Lies, Falsehoods and Misrepresentations from Boris Johnson to Rishi Sunak

‎”There were far, far more cheers, but that doesn’t make a good headline does it.”

Nadine Dorries, Twitter


The Culture Secretary tweeted “There were far, far more cheers, but that doesn’t make a good headline does it” in response to an article in the Times reporting that Boris Johnson had been booed by crowds as he and his wife Carrie arrived at St Pauls’ cathedral for the Jubilee thanksgiving service. 

There was no doubt, that the Prime Minister was roundly booed or that there were more boos than cheers.  Those present reported this and TV viewers could hear them. Chris Ship, ITV Royal Editor, stated that: “The facts are, and I was there, the boos were very loud indeed. No escaping that. Reporters are there to report. Not make stuff up.”


Johnson was booed, as The Times, ITV and many others reported, and those outside St Pauls heard with their own ears. There is therefore no question the Culture Secretary was misleading her Twitter followers.

But perhaps it’s wrong to accuse her of lying. Maybe she really believed what she said. This cannot be ruled out. Note the similarities between Nadine Dorries’ denial of reality and Donald Trump’s response to photographic evidence proving that Barrack Obama had attracted larger crowds to his inauguration in 2009 than he did in 2017.

Trump and his supporters flatly denied this was the case and accused the news media of lying, while White House press secretary Sean Spicer admonished the news media for reporting that Trump’s  crowd was smaller than other recent inauguration crowds, claiming, “This was the largest audience to ever witness an inauguration — period — both in person and around the globe.”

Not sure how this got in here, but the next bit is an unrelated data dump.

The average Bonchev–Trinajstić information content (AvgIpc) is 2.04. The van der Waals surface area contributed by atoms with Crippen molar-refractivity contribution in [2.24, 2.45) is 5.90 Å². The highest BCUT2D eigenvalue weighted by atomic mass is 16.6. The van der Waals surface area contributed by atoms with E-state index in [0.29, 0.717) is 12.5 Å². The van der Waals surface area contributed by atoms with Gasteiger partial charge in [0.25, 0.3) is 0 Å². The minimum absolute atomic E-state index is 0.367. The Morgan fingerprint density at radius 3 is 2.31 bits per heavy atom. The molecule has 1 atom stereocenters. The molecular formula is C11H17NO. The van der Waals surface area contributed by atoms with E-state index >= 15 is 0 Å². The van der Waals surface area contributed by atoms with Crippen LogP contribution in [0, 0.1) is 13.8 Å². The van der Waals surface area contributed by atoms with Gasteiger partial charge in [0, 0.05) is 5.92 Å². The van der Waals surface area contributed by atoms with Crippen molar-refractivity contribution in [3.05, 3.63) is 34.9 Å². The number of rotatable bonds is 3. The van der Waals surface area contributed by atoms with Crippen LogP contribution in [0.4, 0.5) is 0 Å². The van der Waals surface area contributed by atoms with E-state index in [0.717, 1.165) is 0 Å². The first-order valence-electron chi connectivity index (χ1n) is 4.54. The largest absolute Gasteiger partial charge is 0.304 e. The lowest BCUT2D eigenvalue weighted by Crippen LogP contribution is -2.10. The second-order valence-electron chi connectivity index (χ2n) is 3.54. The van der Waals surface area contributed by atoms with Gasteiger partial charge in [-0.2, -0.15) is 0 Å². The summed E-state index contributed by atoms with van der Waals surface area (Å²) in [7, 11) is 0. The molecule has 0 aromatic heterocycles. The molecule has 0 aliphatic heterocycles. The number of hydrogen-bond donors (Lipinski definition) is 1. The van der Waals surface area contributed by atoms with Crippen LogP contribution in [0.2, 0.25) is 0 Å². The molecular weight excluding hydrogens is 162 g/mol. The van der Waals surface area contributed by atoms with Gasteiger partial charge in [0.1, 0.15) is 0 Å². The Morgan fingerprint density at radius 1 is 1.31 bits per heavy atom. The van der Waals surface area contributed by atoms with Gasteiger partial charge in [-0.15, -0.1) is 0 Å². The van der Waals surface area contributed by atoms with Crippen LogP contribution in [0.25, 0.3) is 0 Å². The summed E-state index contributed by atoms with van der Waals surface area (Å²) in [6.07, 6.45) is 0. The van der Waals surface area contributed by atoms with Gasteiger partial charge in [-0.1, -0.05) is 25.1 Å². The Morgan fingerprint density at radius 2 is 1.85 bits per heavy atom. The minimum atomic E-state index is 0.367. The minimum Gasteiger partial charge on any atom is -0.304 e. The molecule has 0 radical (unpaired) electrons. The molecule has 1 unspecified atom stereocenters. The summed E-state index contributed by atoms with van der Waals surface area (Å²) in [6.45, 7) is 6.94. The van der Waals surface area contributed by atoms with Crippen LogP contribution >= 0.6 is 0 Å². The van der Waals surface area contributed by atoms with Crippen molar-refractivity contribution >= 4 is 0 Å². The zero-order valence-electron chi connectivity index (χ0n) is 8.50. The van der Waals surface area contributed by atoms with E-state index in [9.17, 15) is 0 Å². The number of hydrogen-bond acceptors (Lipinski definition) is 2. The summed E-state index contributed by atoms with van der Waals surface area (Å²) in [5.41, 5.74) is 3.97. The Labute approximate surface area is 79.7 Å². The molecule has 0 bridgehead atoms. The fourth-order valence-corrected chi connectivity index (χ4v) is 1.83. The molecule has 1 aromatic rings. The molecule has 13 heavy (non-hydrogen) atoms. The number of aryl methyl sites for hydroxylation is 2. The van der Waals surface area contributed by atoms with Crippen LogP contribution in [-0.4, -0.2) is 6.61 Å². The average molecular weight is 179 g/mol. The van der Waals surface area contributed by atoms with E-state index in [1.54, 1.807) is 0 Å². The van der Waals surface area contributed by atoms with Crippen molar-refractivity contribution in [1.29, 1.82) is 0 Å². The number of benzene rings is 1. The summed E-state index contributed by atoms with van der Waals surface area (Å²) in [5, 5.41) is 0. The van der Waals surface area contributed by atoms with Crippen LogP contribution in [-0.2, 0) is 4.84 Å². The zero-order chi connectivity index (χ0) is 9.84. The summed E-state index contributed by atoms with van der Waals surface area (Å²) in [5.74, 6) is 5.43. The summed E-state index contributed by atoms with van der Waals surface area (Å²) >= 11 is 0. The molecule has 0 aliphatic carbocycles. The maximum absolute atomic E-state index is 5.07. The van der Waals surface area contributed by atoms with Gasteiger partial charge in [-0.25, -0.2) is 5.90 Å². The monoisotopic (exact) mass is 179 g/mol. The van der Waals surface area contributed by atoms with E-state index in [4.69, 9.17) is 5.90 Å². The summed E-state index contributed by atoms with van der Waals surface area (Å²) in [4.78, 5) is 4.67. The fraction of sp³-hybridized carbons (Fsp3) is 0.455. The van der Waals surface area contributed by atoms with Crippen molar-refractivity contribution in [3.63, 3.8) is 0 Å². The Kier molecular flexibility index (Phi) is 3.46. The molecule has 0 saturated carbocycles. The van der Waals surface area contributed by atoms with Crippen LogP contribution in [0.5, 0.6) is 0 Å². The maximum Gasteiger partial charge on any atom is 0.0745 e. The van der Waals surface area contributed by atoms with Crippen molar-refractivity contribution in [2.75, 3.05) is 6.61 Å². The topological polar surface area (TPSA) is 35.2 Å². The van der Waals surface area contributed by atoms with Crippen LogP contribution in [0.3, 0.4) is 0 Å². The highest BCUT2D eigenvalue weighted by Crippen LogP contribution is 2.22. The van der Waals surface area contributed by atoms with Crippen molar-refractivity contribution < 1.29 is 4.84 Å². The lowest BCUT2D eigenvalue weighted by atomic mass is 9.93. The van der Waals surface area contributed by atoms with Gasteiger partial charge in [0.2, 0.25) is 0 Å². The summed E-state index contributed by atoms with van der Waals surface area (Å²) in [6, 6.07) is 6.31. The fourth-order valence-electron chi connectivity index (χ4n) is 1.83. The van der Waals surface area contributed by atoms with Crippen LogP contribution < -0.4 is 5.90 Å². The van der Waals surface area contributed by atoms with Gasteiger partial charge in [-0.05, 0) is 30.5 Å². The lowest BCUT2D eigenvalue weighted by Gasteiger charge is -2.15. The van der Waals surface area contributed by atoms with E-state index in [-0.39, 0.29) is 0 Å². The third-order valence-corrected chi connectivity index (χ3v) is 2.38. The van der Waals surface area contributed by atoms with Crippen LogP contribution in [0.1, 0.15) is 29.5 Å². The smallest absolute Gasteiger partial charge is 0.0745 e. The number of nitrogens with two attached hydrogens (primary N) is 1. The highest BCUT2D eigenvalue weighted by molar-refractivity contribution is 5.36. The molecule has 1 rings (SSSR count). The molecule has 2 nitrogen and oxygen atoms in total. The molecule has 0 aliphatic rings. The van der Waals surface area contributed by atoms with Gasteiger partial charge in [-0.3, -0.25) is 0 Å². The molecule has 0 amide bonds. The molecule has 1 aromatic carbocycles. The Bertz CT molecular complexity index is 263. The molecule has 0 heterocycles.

A study by the Washington Post polled voters and discovered that a significant number of supporters of Donald Trump, even when confronted with photographic evidence proving the opposite, asserted that the Trump crowd was larger.

The Washington Post concluded: “To many political psychologists, this exercise will be familiar. A growingbody of research documents how fully Americans appear to hold biased positions about basic political facts. But scholars also debate whether partisans actually believe the misinformation and how many are knowingly giving the wrong answer to support their partisan team (a process called expressive responding).”

We approached Nadine Dorries’ office and the Department for Digital, Culture, Media & Sport to give her a chance to comment, but received no response.

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